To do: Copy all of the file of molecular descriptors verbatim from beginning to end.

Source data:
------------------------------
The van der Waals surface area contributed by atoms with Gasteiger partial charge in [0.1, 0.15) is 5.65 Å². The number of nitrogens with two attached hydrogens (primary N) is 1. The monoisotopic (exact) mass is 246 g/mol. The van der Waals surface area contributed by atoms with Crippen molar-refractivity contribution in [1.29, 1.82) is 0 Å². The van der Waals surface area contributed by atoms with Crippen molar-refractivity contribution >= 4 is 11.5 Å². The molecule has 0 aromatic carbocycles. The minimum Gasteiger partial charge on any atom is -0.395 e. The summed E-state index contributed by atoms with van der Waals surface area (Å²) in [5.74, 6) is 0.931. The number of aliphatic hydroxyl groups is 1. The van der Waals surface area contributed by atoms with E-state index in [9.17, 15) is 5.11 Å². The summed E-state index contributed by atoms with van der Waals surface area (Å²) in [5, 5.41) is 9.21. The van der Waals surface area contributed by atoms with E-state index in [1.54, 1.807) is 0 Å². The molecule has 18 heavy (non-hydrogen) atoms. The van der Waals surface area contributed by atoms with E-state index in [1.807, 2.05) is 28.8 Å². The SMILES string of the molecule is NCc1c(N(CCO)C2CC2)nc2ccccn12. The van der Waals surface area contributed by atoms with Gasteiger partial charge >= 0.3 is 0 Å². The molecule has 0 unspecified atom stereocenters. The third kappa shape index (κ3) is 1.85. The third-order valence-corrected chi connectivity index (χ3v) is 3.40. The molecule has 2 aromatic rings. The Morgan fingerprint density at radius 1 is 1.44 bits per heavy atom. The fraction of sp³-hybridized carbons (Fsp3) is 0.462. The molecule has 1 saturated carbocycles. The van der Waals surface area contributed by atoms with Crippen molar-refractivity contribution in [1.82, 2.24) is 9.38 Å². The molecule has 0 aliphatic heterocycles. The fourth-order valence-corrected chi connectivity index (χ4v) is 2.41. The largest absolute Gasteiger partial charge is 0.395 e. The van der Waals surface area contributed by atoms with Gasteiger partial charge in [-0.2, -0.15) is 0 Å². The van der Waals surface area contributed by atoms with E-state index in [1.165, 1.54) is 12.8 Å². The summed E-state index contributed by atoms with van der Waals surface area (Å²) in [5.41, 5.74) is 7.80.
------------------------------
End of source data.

The van der Waals surface area contributed by atoms with Gasteiger partial charge in [0.1, 0.15) is 5.65 Å². The number of nitrogens with two attached hydrogens (primary N) is 1. The monoisotopic (exact) mass is 246 g/mol. The van der Waals surface area contributed by atoms with Crippen molar-refractivity contribution in [1.29, 1.82) is 0 Å². The van der Waals surface area contributed by atoms with Crippen molar-refractivity contribution >= 4 is 11.5 Å². The molecule has 0 aromatic carbocycles. The minimum Gasteiger partial charge on any atom is -0.395 e. The summed E-state index contributed by atoms with van der Waals surface area (Å²) in [5.74, 6) is 0.931. The number of aliphatic hydroxyl groups is 1. The van der Waals surface area contributed by atoms with E-state index in [9.17, 15) is 5.11 Å². The summed E-state index contributed by atoms with van der Waals surface area (Å²) in [5, 5.41) is 9.21. The van der Waals surface area contributed by atoms with E-state index in [1.54, 1.807) is 0 Å². The molecule has 18 heavy (non-hydrogen) atoms. The van der Waals surface area contributed by atoms with E-state index in [1.807, 2.05) is 28.8 Å². The SMILES string of the molecule is NCc1c(N(CCO)C2CC2)nc2ccccn12. The van der Waals surface area contributed by atoms with Gasteiger partial charge >= 0.3 is 0 Å². The molecule has 0 unspecified atom stereocenters. The third kappa shape index (κ3) is 1.85. The third-order valence-corrected chi connectivity index (χ3v) is 3.40. The molecule has 2 aromatic rings. The Morgan fingerprint density at radius 1 is 1.44 bits per heavy atom. The fraction of sp³-hybridized carbons (Fsp3) is 0.462. The molecule has 1 saturated carbocycles. The van der Waals surface area contributed by atoms with Crippen molar-refractivity contribution in [1.82, 2.24) is 9.38 Å². The molecule has 0 aliphatic heterocycles. The fourth-order valence-corrected chi connectivity index (χ4v) is 2.41. The largest absolute Gasteiger partial charge is 0.395 e. The van der Waals surface area contributed by atoms with Gasteiger partial charge in [-0.2, -0.15) is 0 Å². The van der Waals surface area contributed by atoms with E-state index in [1.165, 1.54) is 12.8 Å². The summed E-state index contributed by atoms with van der Waals surface area (Å²) in [5.41, 5.74) is 7.80.